The proposed stadium caused great community consternation this time last year as grass roots sporting groups and park users clashed during the vote to rescind approval for the state-of-the-art six-stadium, 1000-seat indoor basketball court.

    The 2023 recission was rejected by four votes to three, meaning the McIvor Reserve development is going full-steam ahead.

    Chief Executive Officer Celia Haddock said council had completed work on initial artist impressions and 3-D elevations of the stadium and dog park area for the purpose of attracting state and federal government funding. 

    “So they’re just very draft drawings, not even schematic designs,” she said.

    She said there would be community consultation on the further $321,000 designs during the drafting process, but a timeframe was unconfirmed.

    She said council was currently working on an already-allocated $1-million investment on McIvor Reserve’s hockey and soccer club fencing, environmental soil analysis, concept planning for Yarraville Glory’s main pavilion and irrigation works within the baseball field.

    She said no money had been spent on dog park maintenance.

    The budget has no allocated funds for the dog park lights or stand-alone toilets, which Infrastructure Services Director Patrick Jess said was “part” of “future works”.

    “Implementation of the McIvor Reserve master plan and those particular items will form part of future budget considerations. Those particular items are not listed in the draft 2024/ 2025 council budget,” Mr Jess said.

    “There is some funding in next year’s draft budget for the planning, in particular the indoor stadium and dog park area, to progress it and to best position it for funding opportunities through state and federal government.”

    Rumours surrounding the development of a community garden and High Ball court were cut short, with Mr Jess saying there was “no intent” to implement these projects.

    Although council plans to more than double the 100 trees planned for removal to make way for the McIvor Reserve project, Mr Jess said there was no funds allocated to tree planting in the current budget.

    “Tree planting will occur when landscape designs are finalised and budget implementation is approved,” he said.

    He said playground upgrades, 24-hour-access stand-alone public toilets, sports field drainage, pedestrian lighting, dog park improvements and urban forest and native plantings were not planned in the proposed budget.

    “But I’d like to clarify that master plans are, and I’ve said this before, high level documents that have a whole list of projects in them and we have multiple plans across the city to implement and they are considered over a long-term plan,” he said.

    “The next stage for these items would be conceptual schematic and detailed design and then for construction for consideration in future budgets.”

    The budget will be open for community consultation until May 25 and can be found here:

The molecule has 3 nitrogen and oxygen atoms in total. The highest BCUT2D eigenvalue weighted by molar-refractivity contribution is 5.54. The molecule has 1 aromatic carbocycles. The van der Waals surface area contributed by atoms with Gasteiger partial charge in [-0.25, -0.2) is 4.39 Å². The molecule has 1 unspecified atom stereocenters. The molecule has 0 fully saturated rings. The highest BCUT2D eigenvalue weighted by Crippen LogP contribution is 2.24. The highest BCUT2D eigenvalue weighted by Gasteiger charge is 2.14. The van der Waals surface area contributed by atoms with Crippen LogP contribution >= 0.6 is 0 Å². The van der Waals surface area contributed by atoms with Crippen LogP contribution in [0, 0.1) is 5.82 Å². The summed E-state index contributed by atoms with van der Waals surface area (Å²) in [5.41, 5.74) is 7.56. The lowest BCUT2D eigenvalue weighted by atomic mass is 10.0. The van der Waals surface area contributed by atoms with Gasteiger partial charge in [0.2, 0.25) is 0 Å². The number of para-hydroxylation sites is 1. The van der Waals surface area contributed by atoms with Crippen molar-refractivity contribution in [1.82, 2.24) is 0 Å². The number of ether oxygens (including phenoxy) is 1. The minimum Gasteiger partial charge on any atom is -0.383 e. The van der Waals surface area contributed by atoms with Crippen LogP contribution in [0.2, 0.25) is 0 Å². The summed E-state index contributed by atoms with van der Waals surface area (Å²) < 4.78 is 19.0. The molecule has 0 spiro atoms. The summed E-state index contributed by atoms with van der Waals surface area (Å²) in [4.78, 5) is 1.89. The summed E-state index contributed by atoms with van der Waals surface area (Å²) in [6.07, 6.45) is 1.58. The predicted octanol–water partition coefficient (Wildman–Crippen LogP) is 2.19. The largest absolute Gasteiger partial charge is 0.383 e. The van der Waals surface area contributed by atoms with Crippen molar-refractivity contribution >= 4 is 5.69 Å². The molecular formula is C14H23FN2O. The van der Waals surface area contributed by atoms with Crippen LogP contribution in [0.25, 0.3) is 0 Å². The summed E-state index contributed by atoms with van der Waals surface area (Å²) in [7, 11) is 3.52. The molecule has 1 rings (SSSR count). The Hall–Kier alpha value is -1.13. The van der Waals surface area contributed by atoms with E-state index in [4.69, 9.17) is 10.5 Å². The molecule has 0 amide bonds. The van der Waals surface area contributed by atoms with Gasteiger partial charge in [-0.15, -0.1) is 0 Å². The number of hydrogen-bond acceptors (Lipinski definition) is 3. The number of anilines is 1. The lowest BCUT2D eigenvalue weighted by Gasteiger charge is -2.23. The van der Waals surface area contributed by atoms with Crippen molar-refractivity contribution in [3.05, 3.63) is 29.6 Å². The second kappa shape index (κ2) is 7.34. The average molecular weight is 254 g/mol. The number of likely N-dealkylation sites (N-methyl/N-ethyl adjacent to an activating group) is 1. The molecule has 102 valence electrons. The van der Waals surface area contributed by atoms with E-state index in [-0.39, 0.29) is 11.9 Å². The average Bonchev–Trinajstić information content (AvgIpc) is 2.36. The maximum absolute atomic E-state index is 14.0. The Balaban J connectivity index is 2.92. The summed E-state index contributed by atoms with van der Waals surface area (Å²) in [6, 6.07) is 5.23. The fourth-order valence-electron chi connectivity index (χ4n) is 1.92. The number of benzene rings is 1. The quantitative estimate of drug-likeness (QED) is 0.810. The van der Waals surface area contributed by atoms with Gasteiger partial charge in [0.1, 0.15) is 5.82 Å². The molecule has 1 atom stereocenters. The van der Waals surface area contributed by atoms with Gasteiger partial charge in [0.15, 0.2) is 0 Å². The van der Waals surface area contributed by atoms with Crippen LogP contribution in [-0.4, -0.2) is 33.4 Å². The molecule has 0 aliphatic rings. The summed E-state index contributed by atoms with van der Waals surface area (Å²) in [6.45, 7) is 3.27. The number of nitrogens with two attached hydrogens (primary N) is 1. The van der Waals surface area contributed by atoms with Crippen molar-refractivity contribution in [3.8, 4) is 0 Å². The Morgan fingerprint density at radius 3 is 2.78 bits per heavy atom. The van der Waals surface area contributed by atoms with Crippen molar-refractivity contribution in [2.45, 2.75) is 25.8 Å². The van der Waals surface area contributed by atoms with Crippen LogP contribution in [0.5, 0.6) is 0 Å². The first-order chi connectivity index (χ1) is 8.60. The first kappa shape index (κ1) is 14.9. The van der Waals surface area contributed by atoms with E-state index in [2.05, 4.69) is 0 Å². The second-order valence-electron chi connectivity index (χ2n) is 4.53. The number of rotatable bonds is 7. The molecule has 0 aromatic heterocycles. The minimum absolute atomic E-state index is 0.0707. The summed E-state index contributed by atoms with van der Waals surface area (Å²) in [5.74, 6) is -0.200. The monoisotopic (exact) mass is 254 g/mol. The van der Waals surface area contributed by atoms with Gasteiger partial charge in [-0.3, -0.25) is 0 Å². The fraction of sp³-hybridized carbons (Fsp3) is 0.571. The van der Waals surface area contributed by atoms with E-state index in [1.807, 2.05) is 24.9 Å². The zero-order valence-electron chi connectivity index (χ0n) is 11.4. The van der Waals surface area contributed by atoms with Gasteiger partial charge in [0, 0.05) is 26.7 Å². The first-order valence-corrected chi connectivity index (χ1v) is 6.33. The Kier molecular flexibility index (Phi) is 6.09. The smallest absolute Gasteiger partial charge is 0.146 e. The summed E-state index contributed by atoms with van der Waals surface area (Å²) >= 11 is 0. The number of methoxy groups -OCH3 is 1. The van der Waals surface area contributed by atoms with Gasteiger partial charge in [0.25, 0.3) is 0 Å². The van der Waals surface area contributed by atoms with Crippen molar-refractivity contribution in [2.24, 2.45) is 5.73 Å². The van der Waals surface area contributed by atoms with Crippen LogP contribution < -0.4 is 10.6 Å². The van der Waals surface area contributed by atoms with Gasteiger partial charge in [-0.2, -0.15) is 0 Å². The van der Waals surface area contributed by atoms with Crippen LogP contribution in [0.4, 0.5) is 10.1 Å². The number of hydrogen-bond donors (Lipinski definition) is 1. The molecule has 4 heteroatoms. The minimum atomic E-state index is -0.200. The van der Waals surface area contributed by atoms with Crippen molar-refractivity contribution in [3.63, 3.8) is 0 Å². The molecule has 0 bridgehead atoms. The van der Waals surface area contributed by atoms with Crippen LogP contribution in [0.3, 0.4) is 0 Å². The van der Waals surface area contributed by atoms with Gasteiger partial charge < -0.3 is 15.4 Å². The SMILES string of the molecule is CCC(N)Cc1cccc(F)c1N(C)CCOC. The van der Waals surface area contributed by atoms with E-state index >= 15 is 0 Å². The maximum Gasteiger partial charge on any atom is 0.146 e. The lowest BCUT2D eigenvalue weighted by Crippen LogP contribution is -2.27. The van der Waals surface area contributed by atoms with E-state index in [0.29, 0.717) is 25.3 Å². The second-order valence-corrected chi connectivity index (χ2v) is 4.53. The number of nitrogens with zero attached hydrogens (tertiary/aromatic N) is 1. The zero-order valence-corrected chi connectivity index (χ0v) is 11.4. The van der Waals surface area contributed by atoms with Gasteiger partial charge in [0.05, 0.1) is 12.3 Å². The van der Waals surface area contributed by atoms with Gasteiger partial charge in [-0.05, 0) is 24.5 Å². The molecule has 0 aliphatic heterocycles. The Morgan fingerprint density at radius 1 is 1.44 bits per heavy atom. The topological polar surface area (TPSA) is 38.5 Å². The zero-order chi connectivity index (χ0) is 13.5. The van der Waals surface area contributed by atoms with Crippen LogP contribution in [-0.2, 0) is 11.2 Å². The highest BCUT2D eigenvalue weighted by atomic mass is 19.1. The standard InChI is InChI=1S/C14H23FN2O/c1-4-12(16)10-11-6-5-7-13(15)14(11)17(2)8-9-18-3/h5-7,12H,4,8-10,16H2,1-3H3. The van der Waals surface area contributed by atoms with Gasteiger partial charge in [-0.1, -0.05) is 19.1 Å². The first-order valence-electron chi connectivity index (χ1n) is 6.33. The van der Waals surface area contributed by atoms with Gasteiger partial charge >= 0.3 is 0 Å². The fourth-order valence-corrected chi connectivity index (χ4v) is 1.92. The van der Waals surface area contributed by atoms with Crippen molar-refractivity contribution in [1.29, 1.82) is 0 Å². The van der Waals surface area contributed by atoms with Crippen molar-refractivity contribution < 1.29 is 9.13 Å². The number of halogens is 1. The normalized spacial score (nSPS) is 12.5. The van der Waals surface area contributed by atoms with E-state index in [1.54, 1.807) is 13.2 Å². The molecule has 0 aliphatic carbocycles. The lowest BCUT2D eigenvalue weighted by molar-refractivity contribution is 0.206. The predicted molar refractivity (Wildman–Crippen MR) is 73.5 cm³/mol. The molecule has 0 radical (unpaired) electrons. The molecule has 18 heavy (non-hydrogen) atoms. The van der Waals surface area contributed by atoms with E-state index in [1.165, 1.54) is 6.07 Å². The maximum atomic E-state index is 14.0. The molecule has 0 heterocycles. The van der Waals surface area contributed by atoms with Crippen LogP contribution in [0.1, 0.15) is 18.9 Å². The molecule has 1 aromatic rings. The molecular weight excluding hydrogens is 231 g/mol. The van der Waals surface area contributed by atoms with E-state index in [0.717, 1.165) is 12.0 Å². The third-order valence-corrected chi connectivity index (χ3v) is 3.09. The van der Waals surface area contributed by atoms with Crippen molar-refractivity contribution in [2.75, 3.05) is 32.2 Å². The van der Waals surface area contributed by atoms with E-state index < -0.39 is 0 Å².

Submitters will be invited to attend the May 27 meeting to present their views before adoption in June.


    Inequalities between old and new suburbs in Wyndham proved a sticking point in the passing of the draft council budget last month.

    Areas such as Werribee, Werribee South, Little River and the original parts of Wyndham Vale and Hoppers Crossing do not have the same amount of rates gathered from new developments as others, Cr Mia Shaw said.

    “I do have some serious concerns in relation to the capital works program, older parts of Wyndham are being left behind and I hear that often from people in the wards that I represent,” she said. “They are not receiving the investment they need and deserve.”

    Cr Heather Marcus said there were groups “coming together” to go through the budget with a “fine tooth comb”.

    “Just because some of the areas are a lot older, doesn’t mean they have to be neglected. We have to look at the costs of some of the services and some of the costs that we can be cutting back on and I think this is where the people will stand up and ask why,” she said.

    “There are a lot of issues in there that I will have something to say about when this comes back after the 25th of May.”

    The proposed budget shows council’s operating surplus for 2024/25 is expected to be $245.7 million, including gifted subdivision assets, developer contributions and capital grants.

    The final budget, after depreciation and excluding gifted assets, developer contributions and capital grants is expected to be a deficit of $28 million.

    The proposed budget’s big-ticket items include Wyndham Arts Centre’s $6.5 million redevelopment.

    The proposed budget is available for community feedback until May 25 and can be found here

    A Council is only as good as the people who get involved!

    7pm Tuesday 14 May 2024 at the Hobsons Bay Civic Centre.
    The meeting will also be live streamed.

    6.30pm Tuesday 21 May 2024 at Council Chamber, Braybrook Community Hub, 107–139 Churchill Avenue.

    7pm Tuesday 21 May 2024 at Council Chamber, 301 Hampshire Rd, Sunshine West.

    6pm Tuesday 28 May 2024 at Council Chamber, Wyndham Civic Centre, 45 Princes Highway

    By Josie Vine
    RMIT senior journalism lecturer
    We all lead busy lives and don’t get time to attend council meetings or wade through council agendas and minutes. Yet local governments impact our lives more directly than any other and their decisions warrant public scrutiny. Rates, Roads and Rubbish aims to do that for you giving you a fly-on-the- wall account of council discussions and decisions.

    If you have a particular concern with your council contact: marked ATT: Rates, Roads and Rubbish, or call 0411 534 285.

    Josie Vine
    Josie Vine
    A column by Josie Vine, RMIT senior journalism lecturer.